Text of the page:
Saturday, June 18, 2011

Video Games as Art?

This post is mostly my reaction to a May blog article on the FSView website. I’ve written for the FSView since November 2009.

Osbourne writes, “This story has, however, reopened an Internet can of Internet worms that I thought had closed way back in 2010 (Internet years work like dog years) when Roger Ebert kinda-sorta-not-really went back on his silly, pretentious "Video games can never be art" statement.”

As is often the case with these kinds of arguments, what I will call the “fallacy of pretension” is used. Calling something “pretentious” is typically a euphemistic way of saying “it offends my sensibilities” or “this sucks because I don’t agree, or I don’t understand.”

He later speaks against generalizing video games as a whole:
“To even generalize video games as one unified thing--which would never be applied to a medium like film--and then to deem that as somehow "lesser than," is quite plainly the same thing as saying, "Those damn kids and that damn rock 'n' roll music, what's the world coming to?"”

Yes, films are generalized- as films. Paintings are generalized as paintings, and despite the strong efforts of people like Donald Judd, “specific objects” are still seen by many as just sculptures. There are many genres of the film, but the work has the qualities of being a “film”, as do video games, no matter how many genres there are in that medium.

Later on, Osbourne appeals to the ignorance of video game novices – a little “pretentious”, if you ask me.
He writes, “I really can't believe we're still having this conversation; are these sites just trolling for web traffic, which people like me give them? It's plain and simple--anyone who still can't or won't see video games as anything but mindless distractions just haven't played them, or even seen them be played.”

This kind of argument is never satisfactory. It is not a matter of simply playing or observing video games to make a person enjoy them. Not everyone will like video games, or any other x, y, z, and no amount of social experimentation will change that.

Osbourne also states that the argument is “pure, freebased ageism.” This is said, at least in part, because the argument is coming from older individuals like Roger Ebert, so Osbourne’s own argument is also rather ageist.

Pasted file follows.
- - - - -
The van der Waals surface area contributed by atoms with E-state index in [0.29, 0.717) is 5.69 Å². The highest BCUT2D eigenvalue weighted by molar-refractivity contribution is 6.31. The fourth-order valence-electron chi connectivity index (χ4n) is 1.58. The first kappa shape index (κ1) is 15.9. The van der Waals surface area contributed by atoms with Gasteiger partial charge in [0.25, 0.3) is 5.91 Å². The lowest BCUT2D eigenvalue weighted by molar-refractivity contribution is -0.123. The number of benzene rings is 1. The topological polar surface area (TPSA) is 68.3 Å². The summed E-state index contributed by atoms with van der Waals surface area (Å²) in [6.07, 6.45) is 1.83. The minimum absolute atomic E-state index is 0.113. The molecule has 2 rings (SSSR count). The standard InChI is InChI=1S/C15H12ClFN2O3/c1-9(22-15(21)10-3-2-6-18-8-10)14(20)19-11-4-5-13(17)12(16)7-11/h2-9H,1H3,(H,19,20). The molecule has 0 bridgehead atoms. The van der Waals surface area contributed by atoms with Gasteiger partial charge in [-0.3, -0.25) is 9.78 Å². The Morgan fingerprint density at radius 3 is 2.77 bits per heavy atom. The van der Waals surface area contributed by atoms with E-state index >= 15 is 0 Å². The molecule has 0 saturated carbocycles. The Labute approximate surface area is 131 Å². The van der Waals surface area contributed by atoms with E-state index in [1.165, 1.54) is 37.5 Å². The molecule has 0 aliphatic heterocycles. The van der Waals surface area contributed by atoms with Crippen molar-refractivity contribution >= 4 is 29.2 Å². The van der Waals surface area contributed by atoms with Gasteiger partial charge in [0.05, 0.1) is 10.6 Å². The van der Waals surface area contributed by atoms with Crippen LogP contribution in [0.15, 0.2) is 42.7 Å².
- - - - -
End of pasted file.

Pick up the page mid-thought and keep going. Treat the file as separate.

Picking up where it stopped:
I don’t consider video games art in the way the notion of art is generally understood. While I won’t argue that video games take time, creativity and a crew of folks to work on, that does not make them “art.” Smart mobs and flash mobs also require creativity and cooperation from a group of people, so does working in an office where ideas are bounced around - these are not considered examples of art. A video game is meant to be played – there is an objective and rules to be followed. This is different from what could be considered the closest example of a game as art – participatory art.

The Brazilian neo-concrete artists modeled participatory art pieces after Barthesian analysis, later performance artists relied on volunteers, and mixed-media artists like Lee Bull have created works that require viewer engagement.

The difference between this art and video games is that there is no finish line in participatory art, no way to win or lose, and no challenges to crack in order to retain the meaning of the art.

I really don’t understand the spin campaign to consider Bioshock in the same category as Bill Viola.
The question must be asked, why is there such an insistence to consider video games “art”? Is this label supposed to legitimize the practice of being a video game developer? If the work is as difficult as it is made to seem, why does it need a pat on the back with a label like "art"? Plenty of people already play and love video games, more so than a lot of contemporary gallery art, unfortunately. I don’t happen to be one of the people who plays video games, I have also never visited a seminary - this doesn't mean I'm forced to remain opinionless on monks. 


  1. Consider: Music is art. Stories and writing have been called art. Drawings are art. Does this mean that the soundtrack, story, character designs, and settings of a video game can all be art, but the video game itself cannot, even if every component could qualify individually?